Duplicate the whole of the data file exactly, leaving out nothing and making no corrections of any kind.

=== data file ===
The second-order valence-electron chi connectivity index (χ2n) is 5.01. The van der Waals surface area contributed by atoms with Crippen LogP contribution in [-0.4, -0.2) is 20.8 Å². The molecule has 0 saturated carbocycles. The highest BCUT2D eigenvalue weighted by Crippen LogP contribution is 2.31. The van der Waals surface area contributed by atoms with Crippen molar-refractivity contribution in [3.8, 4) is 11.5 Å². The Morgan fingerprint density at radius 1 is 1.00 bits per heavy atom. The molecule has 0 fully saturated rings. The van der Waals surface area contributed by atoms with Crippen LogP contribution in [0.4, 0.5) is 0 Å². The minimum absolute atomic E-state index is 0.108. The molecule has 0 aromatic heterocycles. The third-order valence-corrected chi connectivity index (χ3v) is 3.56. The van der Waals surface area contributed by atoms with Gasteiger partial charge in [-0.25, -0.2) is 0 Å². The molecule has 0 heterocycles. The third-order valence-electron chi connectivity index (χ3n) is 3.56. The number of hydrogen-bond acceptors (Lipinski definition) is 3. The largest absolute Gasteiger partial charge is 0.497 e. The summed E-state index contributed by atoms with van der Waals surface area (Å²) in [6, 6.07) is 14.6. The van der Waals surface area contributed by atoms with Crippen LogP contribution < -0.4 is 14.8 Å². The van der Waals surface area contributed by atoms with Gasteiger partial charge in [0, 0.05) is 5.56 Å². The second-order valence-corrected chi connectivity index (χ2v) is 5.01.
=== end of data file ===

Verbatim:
The second-order valence-electron chi connectivity index (χ2n) is 5.01. The van der Waals surface area contributed by atoms with Crippen LogP contribution in [-0.4, -0.2) is 20.8 Å². The molecule has 0 saturated carbocycles. The highest BCUT2D eigenvalue weighted by Crippen LogP contribution is 2.31. The van der Waals surface area contributed by atoms with Crippen molar-refractivity contribution in [3.8, 4) is 11.5 Å². The Morgan fingerprint density at radius 1 is 1.00 bits per heavy atom. The molecule has 0 fully saturated rings. The van der Waals surface area contributed by atoms with Crippen LogP contribution in [0.4, 0.5) is 0 Å². The minimum absolute atomic E-state index is 0.108. The molecule has 0 aromatic heterocycles. The third-order valence-corrected chi connectivity index (χ3v) is 3.56. The van der Waals surface area contributed by atoms with Gasteiger partial charge in [-0.25, -0.2) is 0 Å². The molecule has 0 heterocycles. The third-order valence-electron chi connectivity index (χ3n) is 3.56. The number of hydrogen-bond acceptors (Lipinski definition) is 3. The largest absolute Gasteiger partial charge is 0.497 e. The summed E-state index contributed by atoms with van der Waals surface area (Å²) in [6, 6.07) is 14.6. The van der Waals surface area contributed by atoms with Crippen LogP contribution < -0.4 is 14.8 Å². The van der Waals surface area contributed by atoms with Gasteiger partial charge in [0, 0.05) is 5.56 Å². The second-order valence-corrected chi connectivity index (χ2v) is 5.01.